Watermark-Only Security Attack on DM-QIM Watermarking: Vulnerability to Guided Key Guessing

Watermark-Only Security Attack on DM-QIM Watermarking: Vulnerability to Guided Key Guessing

B. R. Matam (Aston University, UK) and David Lowe (Aston University, UK)
DOI: 10.4018/978-1-4666-1758-2.ch007
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Abstract

This paper addresses the security of a specific class of common watermarking methods based on Dither modulation-quantisation index modulation (DM-QIM) and focusing on watermark-only attacks (WOA). The vulnerabilities of and probable attacks on lattice structure based watermark embedding methods have been presented in the literature. DM-QIM is one of the best known lattice structure based watermarking techniques. In this paper, the authors discuss a watermark-only attack scenario (the attacker has access to a single watermarked content only). In the literature it is an assumption that DM-QIM methods are secure to WOA. However, the authors show that the DM-QIM based embedding method is vulnerable against a guided key guessing attack by exploiting subtle statistical regularities in the feature space embeddings for time series and images. Using a distribution-free algorithm, this paper presents an analysis of the attack and numerical results for multiple examples of image and time series data.
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1. Introduction

Data hiding, embedding information into digital media for the purpose of identification, annotation and copyright is a form of steganography (Bender et al., 1996). Embedding information into digital data (called cover data) is known as watermarking and the embedded information (watermark) signifies invisible information that can be detected and retrieved by authorised personnel or systems designed for that purpose (Lin et al., 2005). The watermarks hence extend the information content of the cover work. They are utilised as a means of securing the rights of the owner of the digital data, authentication of the source or as a tracing mechanism. Kalker (Kalker, 2001) defines the security of a watermarking system as the inability of unauthorised users to remove, detect and estimate, write or modify the raw watermarking bits. Comesaña et al. (Comesaña et al., 2005) take a more restrictive view of the security of a watermarking system linking it to the gaining of knowledge about the secrets of the system in addition to destroying the embedded message. The current paper is consistent with both views since the random key locations will be estimated.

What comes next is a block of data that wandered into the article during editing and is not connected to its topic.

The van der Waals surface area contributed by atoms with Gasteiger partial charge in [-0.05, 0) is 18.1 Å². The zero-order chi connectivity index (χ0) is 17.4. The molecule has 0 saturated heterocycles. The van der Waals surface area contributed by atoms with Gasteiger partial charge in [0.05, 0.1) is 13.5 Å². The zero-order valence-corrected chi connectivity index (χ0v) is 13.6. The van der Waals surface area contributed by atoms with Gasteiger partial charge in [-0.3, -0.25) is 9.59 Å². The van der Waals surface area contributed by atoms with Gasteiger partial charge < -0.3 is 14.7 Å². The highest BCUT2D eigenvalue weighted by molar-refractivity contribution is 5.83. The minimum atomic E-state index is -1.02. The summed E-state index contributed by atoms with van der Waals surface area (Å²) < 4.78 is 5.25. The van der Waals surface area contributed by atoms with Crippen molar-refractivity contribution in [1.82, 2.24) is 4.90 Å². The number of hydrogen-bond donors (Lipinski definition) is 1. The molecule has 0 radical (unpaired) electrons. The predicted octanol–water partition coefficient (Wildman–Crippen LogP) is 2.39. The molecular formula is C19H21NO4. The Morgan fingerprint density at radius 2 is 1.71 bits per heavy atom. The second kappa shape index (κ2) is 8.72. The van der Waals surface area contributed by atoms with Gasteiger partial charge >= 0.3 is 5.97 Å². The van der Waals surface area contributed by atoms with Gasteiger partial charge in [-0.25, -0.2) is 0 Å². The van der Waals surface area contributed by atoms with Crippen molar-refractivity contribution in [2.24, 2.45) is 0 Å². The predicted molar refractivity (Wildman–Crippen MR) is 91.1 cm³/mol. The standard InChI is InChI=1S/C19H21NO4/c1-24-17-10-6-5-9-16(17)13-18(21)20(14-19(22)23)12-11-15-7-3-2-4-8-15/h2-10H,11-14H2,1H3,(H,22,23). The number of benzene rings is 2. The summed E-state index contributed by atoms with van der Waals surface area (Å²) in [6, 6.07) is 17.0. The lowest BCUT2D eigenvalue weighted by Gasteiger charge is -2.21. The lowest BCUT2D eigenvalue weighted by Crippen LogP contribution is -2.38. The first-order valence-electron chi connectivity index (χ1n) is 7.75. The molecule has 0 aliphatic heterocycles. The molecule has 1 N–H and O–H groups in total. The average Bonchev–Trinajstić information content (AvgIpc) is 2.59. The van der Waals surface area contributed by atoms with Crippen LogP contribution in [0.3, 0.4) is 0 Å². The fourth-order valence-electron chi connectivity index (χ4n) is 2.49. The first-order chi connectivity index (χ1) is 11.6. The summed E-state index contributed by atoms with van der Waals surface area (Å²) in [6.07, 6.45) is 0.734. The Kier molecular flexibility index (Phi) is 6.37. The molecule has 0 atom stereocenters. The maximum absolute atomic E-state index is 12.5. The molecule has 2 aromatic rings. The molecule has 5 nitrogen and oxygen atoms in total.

We consider the case where the watermark bits are embedded in selected samples of the cover data wherein the indices of the selected samples are referred to as the secret embedding key. The work presented in (Giakoumaki et al., 2006) states that the watermarks are secure because the key represents a random vector which cannot be easily guessed. Evaluation of the security of watermark embedding methods is still a nascent field though some limited analysis of the security of different lattice based embedding methods exists in the literature.

Based on Diffie-Hellman’s Terminology, Cayre et al. (Cayre et al., 2005) grouped the attacks on watermarked content as 1. Watermark only attack (WOA) - wherein the attacker has access to a set of watermarked host data. 2. Known-message attack (KMA) - where the attacker has access to a set of watermarked content, watermarked with the same key and the associate messages. 3. Known-original attack (KOA), where the attacker has access to both the watermarked content and the original un-watermarked content.

Utilising the definition of watermarking security given by Kalker (Kalker, 2001) the work presented in this paper is a WOA analysis of the security of the DM-QIM method explicitly pertaining to the detection of the secret key based on the assumption that the cover work has been identified as watermarked content and the watermark embedding method is known. This paper proposes an efficient distribution-independent approach to attacking watermarks embedded using transform domain DM-QIM. It employs a method to estimate the probable location of the hidden information when only a single copy of the watermarked content is available, an extreme case of the WOA class of attacks, for both discrete wavelet transform (DWT) and independent component analysis (ICA) domain based DM-QIM watermarking methods. DWT and ICA is representative of current state-of-the-art transform domain methods where the signal space is spanned by either fixed orthogonal or data-adaptive non-orthogonal basis functions. Despite the use of a random key for message locations in the transform domain, departures from the natural distribution of the covertext are induced which are amenable to non-parametric density estimation models. The results illustrate the fallibility of DM-QIM against guided key guessing attacks for both image and time series data.

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